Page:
Sunday, 21 December 2014
Trumpeter Swans at Boyton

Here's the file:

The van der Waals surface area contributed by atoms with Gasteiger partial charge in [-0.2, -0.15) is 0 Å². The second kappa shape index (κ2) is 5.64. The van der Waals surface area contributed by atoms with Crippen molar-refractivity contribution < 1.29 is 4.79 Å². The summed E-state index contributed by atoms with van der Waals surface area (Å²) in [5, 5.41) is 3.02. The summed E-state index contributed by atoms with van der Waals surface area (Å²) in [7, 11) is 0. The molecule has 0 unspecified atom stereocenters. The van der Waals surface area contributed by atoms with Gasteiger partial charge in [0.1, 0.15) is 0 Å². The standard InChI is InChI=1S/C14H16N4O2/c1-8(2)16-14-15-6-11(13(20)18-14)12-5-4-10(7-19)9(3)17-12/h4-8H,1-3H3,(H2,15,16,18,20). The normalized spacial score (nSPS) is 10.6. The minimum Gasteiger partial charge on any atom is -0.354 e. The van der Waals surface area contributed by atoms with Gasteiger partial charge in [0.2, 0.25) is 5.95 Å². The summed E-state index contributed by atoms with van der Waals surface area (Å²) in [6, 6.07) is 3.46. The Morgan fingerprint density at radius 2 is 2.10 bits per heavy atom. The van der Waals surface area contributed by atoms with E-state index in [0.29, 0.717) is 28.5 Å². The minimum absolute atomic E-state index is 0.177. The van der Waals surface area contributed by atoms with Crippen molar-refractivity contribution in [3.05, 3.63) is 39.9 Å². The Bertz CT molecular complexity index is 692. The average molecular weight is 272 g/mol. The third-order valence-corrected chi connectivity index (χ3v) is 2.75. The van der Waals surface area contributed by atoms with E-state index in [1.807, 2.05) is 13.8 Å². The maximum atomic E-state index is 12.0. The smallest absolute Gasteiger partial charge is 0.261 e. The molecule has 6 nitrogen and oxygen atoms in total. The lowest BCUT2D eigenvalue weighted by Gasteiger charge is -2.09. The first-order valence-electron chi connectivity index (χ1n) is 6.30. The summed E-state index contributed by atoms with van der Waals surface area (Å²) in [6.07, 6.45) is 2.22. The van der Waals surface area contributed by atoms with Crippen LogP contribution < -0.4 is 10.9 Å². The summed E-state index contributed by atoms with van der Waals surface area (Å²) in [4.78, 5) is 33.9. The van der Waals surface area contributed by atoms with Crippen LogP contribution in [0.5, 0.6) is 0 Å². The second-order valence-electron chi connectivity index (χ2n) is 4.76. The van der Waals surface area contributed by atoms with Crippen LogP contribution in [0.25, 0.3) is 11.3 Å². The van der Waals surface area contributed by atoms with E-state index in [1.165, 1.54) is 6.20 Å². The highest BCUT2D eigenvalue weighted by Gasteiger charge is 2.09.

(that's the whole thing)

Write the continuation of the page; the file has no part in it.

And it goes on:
I must confess that Trumpeter Swans way back 44 years ago first got me interested in birds. My parents used to have old copies of the National Geographic magazine and one edition featured some stunning shots of Trumpeter Swans in America. I was fascinated by these birds and when I was allocated with a Swan picture (and a pink background! at infant school, I knew they weren't the same species I'd seen in the National Geographic magazine- see the "About me" section opposite!). I was therefore very keen to twitch the Boyton birds even though they were almost certainly escapes and the species isn't a long distance migrant. So on Saturday 20th December, I made the pilgrimage down to Boyton Marshes and having negotiated the confusing signage or lack of at Tunstall village, I eventually reached the barn with the metal sculpture turned off left down the lane and took the second left down to the reserve car park. Somebody leaving said there were no parking spaces at the end but when I drove down there, there were 2! having parked up I walked along the flooded meadows observing c30 Teal and c120 Wigeon on the pools. I met Barry W, who said it was around 10 minutes walk along the river bank. I also said a quick hello to Roy M and walked due south then a little west. I joined a throng of birders looking out over a kale field where around 60 Swans could be seen. 58 of them were Mutes but by the left hand end of the pool. I could see first 1 and then 2 Trumpeter Swans. Superb birds appearing slightly (10%) smaller than the Mute's, all black quite long and angular bill with a lovely red line along the lower mandible which showed even more of a characteristic striking red colour when they were feeding when you could see the more of the red colour showing inside the mouth. The birds were unfortunately at the back of the flock, quite distant and they kept loosely together, firstly with one asleep and one feeding and then they slowly walked left and even further away. They then walked back one back on, whilst the other slightly smaller bird hunkered down and promptly fell asleep. Some other newly interested birders were pleased to be shown the birds through my scope and I hope these birds engender a lasting interest in birds for them, as it did me! Walking back, I saw 2 Little Egrets walking about looking for food in a muddy field. A great trip and realisation of another ambition this year in seeing certain species (Franklin's Gull was the other having missed it in 1977, 37 years ago when I was starting birding). Travelling onto North Warren as usual no sign of the Beans although they must have been around c220 Barnacle Geese and around 15 White- fronted Geese at least in the far fields.